The Siauliai Hill of Crosses is a center of national pilgrimage just north of the small industrial city of Siauliai.
Many thousands of crosses cover a
small hill. Ranging from tiny crucifixes to enormous metal or wooden
crosses, they represent the Lithuanian peoples spiritual devotion and
also act memorials to the thousands who have died during the country’s
many uprisings and oppressions.
The tradition of placing crosses
in this spot dates back to the founding of the city of Siauliai in
1236. Despite being levelled three times by the Soviets in the 1960s and
70s, local people and pilgrims replaced the hill and once again covered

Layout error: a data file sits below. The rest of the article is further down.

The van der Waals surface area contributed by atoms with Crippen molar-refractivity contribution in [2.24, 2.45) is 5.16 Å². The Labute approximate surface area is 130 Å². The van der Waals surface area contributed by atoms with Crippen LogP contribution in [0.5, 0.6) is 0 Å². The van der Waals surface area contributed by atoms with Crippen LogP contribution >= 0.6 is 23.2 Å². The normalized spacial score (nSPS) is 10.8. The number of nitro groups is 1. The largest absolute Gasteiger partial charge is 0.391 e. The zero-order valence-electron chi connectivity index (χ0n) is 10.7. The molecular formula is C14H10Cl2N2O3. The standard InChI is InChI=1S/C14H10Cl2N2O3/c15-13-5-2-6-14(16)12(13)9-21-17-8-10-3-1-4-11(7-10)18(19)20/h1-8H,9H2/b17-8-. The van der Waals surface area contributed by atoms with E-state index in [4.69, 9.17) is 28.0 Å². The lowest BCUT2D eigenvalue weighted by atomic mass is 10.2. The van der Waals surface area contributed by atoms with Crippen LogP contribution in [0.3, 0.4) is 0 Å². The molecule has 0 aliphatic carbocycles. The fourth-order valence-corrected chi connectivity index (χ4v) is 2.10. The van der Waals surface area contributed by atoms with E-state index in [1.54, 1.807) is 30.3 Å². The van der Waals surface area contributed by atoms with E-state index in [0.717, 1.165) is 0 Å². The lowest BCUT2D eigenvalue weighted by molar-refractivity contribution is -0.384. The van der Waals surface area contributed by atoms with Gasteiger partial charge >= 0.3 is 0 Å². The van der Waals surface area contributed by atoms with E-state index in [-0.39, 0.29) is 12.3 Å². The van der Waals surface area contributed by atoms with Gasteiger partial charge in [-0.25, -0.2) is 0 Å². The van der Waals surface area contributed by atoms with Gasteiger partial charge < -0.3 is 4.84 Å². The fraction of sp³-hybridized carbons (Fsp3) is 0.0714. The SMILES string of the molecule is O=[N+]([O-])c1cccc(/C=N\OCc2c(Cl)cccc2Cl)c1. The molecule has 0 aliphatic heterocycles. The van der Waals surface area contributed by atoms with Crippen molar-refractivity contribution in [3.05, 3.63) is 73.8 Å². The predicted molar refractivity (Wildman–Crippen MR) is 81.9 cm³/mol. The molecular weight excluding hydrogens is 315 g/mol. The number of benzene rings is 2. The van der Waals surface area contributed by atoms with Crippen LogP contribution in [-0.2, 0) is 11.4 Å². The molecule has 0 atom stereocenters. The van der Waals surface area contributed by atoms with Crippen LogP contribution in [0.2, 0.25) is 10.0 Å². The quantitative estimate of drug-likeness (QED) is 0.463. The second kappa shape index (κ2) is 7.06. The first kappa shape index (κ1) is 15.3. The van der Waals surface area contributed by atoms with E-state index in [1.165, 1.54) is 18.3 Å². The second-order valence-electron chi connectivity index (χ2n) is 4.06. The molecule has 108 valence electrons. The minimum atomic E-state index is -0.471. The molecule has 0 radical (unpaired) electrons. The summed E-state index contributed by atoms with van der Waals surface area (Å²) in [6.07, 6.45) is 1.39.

it with crosses, flouting the attempts by the Soviet army and the KGB
to barricade the site.
Today the Siauliai Hill of Crosses is
internationally renowned and stands as a protected and powerful symbol
of Lithuanian national faith, spirit and identity. Each year it is
visited by thousands of people, many of who leave their own cross. Pope
John Paul II visited here and blessed the site in September 1993.
Siauliai Hill of Crosses is 16km (10mi) from the town of Siauliai (pronounced shoo-lay).